Open Graph Images and Why They Matter

Some tips about Content and eCommerce Marketing.

Have you ever hovered over a URL in a social media post only to see a pixelated version of the site’s logo or no image at all?

That’s the purpose of Open Graph, a decade-old protocol from Facebook since adopted by other social media channels. This protocol allows websites to control what social media users see — title, description, image — for a given URL.

Open Graph is now more or less an industry standard.

The Protocol

While not mandatory, Open Graph is essential for marketing. (Consider the number of times customers and followers share your URL on social media).

It works by adding metadata to a web page in four required components:

  • Title to display,
  • Object type, such as “video,”
  • Image URL that represents the content,
  • Canonical URL.

Leading social sites have Open Graph debuggers for a given URL.

Open Graph Images

Facebook recommends Open Graph images of 1200 x 630 pixels. LinkedIn’s are slightly smaller at 1200 x 627 pixels. When displayed, those images shrink dramatically, especially on mobile.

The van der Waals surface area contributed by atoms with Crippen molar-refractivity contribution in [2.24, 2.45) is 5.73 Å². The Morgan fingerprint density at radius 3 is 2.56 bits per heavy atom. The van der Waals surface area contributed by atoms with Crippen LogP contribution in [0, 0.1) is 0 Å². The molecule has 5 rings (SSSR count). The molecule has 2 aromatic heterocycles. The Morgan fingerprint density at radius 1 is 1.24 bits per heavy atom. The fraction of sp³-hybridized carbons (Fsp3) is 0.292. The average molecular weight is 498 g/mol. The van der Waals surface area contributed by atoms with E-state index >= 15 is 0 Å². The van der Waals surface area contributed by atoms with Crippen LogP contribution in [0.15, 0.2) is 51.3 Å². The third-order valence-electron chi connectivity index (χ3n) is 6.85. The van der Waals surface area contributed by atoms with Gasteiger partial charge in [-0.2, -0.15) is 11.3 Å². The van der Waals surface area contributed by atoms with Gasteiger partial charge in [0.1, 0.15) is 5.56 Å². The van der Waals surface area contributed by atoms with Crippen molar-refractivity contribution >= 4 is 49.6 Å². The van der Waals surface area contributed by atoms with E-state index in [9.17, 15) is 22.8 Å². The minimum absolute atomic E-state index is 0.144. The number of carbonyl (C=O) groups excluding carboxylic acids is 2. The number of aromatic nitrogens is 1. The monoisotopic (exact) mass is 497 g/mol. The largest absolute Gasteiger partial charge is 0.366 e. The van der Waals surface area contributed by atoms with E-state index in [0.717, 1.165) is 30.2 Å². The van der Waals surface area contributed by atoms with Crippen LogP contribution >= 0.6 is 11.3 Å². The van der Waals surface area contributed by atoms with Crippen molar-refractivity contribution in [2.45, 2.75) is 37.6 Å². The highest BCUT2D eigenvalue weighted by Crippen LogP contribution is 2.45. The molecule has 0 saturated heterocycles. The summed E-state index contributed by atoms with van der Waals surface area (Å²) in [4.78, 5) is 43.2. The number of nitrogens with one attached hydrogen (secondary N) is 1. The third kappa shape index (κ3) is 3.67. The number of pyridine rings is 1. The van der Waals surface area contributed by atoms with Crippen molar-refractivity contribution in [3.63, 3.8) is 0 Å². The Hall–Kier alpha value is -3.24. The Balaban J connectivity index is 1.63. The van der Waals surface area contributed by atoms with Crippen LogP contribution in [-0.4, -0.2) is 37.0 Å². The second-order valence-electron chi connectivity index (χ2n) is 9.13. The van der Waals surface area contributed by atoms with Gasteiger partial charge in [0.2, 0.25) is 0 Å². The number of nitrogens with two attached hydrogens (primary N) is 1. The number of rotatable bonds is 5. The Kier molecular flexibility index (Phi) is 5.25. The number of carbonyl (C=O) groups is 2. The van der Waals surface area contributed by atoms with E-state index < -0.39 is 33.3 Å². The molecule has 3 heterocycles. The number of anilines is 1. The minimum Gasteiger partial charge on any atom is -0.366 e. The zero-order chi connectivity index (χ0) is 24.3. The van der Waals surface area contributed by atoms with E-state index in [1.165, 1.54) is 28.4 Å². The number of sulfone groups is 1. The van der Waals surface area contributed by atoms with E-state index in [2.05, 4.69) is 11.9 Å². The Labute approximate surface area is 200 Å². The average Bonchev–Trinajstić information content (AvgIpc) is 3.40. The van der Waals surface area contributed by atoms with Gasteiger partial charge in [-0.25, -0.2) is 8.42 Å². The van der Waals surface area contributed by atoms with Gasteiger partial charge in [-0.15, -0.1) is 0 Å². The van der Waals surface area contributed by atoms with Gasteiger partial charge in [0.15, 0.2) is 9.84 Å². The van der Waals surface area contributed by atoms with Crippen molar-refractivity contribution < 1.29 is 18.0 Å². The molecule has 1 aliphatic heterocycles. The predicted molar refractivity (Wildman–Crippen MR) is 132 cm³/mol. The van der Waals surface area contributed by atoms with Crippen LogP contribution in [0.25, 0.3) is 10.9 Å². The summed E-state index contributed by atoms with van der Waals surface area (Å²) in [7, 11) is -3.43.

Design the image to represent your brand and, for ecommerce merchants, to showcase products.

Change the Open Graph banner seasonally. It functions as a rotating billboard for your business and can include promotions, collections, and special events.

Consider using a unique Open Graph image for each page. Make a habit of generating the corresponding image when adding pages, products, or categories to your site.

For example, Warby Parker produces an Open Graph banner for its home page and men’s and women’s pages.

Warby Parker’s home page Open Graph banner includes a male and female with the headline, “Warby Parker | We’ve Got Your Eyes Covered.”

The Open Graph banner for Warby Parker’s men’s page reads: “Men’s Eyeglasses | Warby Parker.”

The women’s page produces an Open Graph banner reading, “Women’s Eyeglasses | Warby Parker.”

Getting Started

The Open Graph protocol offers other optional metadata — audio, for example — beyond the introductory level I’ve described here.

Use the space wisely. Avoid small text and clutter. And remember, simplicity always wins.

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